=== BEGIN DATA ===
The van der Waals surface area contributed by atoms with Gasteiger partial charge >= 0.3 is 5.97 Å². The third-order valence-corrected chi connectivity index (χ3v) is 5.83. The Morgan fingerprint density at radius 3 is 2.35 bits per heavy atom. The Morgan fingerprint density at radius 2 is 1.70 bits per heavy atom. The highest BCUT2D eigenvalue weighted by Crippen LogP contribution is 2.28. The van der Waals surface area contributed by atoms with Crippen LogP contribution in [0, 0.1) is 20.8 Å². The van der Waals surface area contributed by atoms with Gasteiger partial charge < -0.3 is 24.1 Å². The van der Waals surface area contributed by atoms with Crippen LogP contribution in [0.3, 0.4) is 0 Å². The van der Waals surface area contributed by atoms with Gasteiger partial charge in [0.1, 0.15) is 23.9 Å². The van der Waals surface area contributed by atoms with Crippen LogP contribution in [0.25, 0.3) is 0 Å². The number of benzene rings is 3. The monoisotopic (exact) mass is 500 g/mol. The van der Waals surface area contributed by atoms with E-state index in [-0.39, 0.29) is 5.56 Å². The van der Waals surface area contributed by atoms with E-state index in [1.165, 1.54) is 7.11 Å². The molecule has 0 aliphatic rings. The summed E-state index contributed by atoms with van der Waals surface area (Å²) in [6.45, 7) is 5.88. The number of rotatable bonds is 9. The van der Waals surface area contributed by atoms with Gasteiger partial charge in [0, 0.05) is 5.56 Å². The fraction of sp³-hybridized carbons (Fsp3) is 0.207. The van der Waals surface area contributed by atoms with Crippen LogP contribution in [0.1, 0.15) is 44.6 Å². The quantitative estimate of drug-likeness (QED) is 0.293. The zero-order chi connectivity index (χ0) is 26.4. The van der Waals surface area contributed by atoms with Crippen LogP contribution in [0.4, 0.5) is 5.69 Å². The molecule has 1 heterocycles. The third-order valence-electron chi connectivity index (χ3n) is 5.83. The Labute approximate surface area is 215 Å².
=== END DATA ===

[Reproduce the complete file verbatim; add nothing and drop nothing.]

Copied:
The van der Waals surface area contributed by atoms with Gasteiger partial charge >= 0.3 is 5.97 Å². The third-order valence-corrected chi connectivity index (χ3v) is 5.83. The Morgan fingerprint density at radius 3 is 2.35 bits per heavy atom. The Morgan fingerprint density at radius 2 is 1.70 bits per heavy atom. The highest BCUT2D eigenvalue weighted by Crippen LogP contribution is 2.28. The van der Waals surface area contributed by atoms with Crippen LogP contribution in [0, 0.1) is 20.8 Å². The van der Waals surface area contributed by atoms with Gasteiger partial charge < -0.3 is 24.1 Å². The van der Waals surface area contributed by atoms with Crippen LogP contribution in [0.3, 0.4) is 0 Å². The van der Waals surface area contributed by atoms with Gasteiger partial charge in [0.1, 0.15) is 23.9 Å². The van der Waals surface area contributed by atoms with Crippen LogP contribution in [0.25, 0.3) is 0 Å². The number of benzene rings is 3. The monoisotopic (exact) mass is 500 g/mol. The van der Waals surface area contributed by atoms with E-state index in [-0.39, 0.29) is 5.56 Å². The van der Waals surface area contributed by atoms with E-state index in [1.165, 1.54) is 7.11 Å². The molecule has 0 aliphatic rings. The summed E-state index contributed by atoms with van der Waals surface area (Å²) in [6.45, 7) is 5.88. The number of rotatable bonds is 9. The van der Waals surface area contributed by atoms with Gasteiger partial charge in [0, 0.05) is 5.56 Å². The fraction of sp³-hybridized carbons (Fsp3) is 0.207. The van der Waals surface area contributed by atoms with Crippen LogP contribution in [0.1, 0.15) is 44.6 Å². The quantitative estimate of drug-likeness (QED) is 0.293. The zero-order chi connectivity index (χ0) is 26.4. The van der Waals surface area contributed by atoms with Crippen LogP contribution in [0.4, 0.5) is 5.69 Å². The molecule has 1 heterocycles. The third-order valence-electron chi connectivity index (χ3n) is 5.83. The Labute approximate surface area is 215 Å².